Nova Scotia Seeks Feedback on Biomass Regulations
Nova Scotia is considering new regulations that would make it easier to maintain a sustainable wood harvesting industry and is looking for feedback from the people of Nova Scotia. This fulfills yet another commitment met though the province’s first Natural Resources Strategy.
“As more bark and forestry byproducts are being used as renewable wood energy sources, we need to account for all of the new ways we use wood and wood byproducts in order to maintain a sustainable wood supply,” said Natural Resources Minister Charlie Parker. “These proposed regulations would require some of those new users to plan and report on their consumption.”
Under the proposed regulations, organizations that burn wood or wood byproducts to generate 250 kilowatts or more of heat or electricity would need to register with the province. Reporting requirements for those using less than 1,000 cubic metres would be less stringent than for larger users.
To further simplify reporting requirements, those who have multiple businesses using biomass can submit one annual wood purchasing plan that covers all of the businesses.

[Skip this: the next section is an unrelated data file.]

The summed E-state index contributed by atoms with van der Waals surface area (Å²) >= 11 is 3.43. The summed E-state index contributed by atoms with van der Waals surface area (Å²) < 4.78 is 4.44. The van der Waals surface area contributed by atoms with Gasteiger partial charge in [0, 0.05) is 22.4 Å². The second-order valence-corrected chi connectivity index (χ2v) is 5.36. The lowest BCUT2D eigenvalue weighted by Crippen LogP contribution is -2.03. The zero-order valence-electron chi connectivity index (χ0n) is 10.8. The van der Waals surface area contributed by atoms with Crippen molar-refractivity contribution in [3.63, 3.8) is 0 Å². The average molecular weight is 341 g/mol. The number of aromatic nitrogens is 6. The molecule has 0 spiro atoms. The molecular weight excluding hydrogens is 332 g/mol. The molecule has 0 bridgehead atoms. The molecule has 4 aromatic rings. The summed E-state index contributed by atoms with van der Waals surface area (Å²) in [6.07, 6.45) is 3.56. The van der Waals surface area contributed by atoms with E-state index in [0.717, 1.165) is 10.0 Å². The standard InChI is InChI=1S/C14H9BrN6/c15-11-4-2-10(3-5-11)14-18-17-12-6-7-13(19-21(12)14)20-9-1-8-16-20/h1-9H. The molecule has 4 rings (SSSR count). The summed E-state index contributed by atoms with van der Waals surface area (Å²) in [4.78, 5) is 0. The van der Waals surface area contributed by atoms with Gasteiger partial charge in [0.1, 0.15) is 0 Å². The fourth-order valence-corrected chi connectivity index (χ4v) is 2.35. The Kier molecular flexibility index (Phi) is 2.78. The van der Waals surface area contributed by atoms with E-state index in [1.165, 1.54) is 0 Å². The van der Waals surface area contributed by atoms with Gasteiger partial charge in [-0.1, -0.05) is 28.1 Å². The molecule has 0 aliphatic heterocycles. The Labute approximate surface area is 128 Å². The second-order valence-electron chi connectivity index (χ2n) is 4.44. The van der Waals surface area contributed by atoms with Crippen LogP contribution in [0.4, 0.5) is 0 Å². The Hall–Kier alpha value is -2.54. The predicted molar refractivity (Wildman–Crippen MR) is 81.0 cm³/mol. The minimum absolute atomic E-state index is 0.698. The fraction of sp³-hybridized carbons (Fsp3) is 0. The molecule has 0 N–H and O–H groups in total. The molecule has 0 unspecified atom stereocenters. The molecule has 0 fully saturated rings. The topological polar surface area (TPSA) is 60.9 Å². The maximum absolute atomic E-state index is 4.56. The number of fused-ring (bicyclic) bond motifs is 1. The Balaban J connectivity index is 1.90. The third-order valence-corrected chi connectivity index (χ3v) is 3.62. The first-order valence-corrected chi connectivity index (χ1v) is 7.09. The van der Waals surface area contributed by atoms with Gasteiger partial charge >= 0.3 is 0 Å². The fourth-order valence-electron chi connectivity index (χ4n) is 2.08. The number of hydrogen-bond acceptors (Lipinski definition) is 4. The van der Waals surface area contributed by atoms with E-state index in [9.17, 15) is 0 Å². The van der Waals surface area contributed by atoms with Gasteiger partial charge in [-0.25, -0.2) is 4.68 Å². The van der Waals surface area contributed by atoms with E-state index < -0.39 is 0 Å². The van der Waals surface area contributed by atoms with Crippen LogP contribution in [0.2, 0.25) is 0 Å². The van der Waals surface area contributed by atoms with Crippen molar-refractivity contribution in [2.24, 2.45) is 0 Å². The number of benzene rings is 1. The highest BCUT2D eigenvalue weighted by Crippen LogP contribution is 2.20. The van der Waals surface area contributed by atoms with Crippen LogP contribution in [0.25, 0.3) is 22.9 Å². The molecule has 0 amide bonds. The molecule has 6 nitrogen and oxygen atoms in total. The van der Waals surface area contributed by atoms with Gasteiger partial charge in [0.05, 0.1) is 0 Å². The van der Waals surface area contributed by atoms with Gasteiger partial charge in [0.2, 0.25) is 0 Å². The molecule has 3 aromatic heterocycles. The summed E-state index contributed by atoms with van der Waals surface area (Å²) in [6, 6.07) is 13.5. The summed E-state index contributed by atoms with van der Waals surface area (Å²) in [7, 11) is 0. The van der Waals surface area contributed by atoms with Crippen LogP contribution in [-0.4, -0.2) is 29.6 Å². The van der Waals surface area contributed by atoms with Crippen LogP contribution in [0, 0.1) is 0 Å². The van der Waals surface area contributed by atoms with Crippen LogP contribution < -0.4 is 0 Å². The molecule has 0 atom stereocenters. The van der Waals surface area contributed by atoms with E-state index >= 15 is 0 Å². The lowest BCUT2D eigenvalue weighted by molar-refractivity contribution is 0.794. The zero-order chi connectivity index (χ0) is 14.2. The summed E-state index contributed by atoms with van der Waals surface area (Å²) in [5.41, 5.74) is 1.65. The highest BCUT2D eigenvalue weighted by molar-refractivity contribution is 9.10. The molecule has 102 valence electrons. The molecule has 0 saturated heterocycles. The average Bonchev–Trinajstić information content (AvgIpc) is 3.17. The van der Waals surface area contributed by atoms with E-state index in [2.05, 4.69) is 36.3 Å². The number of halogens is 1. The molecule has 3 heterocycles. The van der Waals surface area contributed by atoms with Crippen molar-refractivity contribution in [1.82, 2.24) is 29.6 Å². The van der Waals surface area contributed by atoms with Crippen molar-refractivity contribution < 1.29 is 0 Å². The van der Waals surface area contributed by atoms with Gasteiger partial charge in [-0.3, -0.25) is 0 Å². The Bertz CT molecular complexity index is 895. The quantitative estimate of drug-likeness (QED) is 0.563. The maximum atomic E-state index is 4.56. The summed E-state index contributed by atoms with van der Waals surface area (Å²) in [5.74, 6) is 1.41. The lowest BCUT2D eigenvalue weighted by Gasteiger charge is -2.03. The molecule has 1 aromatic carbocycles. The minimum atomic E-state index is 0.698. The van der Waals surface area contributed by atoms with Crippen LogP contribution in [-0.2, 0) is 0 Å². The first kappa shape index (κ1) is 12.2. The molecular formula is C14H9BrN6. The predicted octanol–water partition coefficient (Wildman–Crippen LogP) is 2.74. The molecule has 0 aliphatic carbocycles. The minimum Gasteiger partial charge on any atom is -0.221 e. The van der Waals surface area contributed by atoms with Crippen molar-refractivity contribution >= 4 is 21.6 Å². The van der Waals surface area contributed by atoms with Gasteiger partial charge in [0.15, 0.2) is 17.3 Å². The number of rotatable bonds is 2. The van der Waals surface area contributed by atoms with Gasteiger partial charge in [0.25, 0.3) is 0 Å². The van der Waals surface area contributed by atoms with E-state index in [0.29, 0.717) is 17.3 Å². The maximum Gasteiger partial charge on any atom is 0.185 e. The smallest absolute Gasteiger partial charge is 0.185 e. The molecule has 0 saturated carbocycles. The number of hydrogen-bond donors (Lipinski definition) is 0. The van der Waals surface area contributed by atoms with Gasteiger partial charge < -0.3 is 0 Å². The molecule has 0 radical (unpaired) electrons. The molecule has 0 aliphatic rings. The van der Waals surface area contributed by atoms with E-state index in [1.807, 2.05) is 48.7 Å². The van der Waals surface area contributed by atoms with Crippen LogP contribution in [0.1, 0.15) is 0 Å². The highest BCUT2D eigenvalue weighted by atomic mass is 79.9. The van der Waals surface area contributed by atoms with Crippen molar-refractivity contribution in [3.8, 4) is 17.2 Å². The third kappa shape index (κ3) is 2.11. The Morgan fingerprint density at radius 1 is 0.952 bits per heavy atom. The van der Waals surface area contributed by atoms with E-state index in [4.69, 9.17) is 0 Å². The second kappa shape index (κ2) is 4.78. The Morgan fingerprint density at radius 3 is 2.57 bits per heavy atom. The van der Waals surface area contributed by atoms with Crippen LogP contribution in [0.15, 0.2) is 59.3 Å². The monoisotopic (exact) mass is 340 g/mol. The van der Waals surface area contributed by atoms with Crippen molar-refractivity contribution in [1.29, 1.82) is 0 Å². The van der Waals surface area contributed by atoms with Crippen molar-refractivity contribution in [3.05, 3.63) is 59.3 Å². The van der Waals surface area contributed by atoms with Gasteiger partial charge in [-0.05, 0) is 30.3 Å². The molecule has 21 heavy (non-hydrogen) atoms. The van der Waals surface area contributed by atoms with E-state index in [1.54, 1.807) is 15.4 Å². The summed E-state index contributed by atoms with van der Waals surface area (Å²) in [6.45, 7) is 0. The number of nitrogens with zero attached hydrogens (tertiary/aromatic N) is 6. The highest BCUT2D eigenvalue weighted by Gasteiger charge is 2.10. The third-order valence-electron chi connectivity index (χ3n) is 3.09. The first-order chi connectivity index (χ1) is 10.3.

Biomass users that consume more than 5,000 cubic metres would have to provide the province with an annual wood purchase plan and contribute to silviculture programs needed to keep the woodlands sustainable.
Biomass used to heat homes, regardless of whether they are private or publicly owned, owner-occupied or rentals, single- or multi-family homes, would be exempt from the proposed reporting and silviculture requirements.
“Having the best information on where wood fibre is flowing within the province allows industry and government to continue the sustainable supply of fibre we currently have,” said Jeff Bishop, executive director of the Forest Products Association of Nova Scotia. “With biomass playing an increasing role in our renewable energy mix, it’s important those energy producers also understand the role they play in the big picture of wood fibre use across the province.”
On July 18, the province delivered on its commitment to ban whole- and full-tree harvesting to keep Nova Scotia’s forests sustainable. The move had the support of a broad spectrum of stakeholders including the Ecology Action Centre and the Canadian Parks and Wilderness Society.
The proposed biomass regulations would not go into effect until Jan. 1, so that fibre users have time to prepare. Biomass users would need to register with the province this year and report on their 2013 wood use by the end of February.
A discussion paper and instructions on how to respond to it are posted at www.novascotia.ca/natr. Comments can be submitted until Sept. 20.
Source: Government of Nova Scotia
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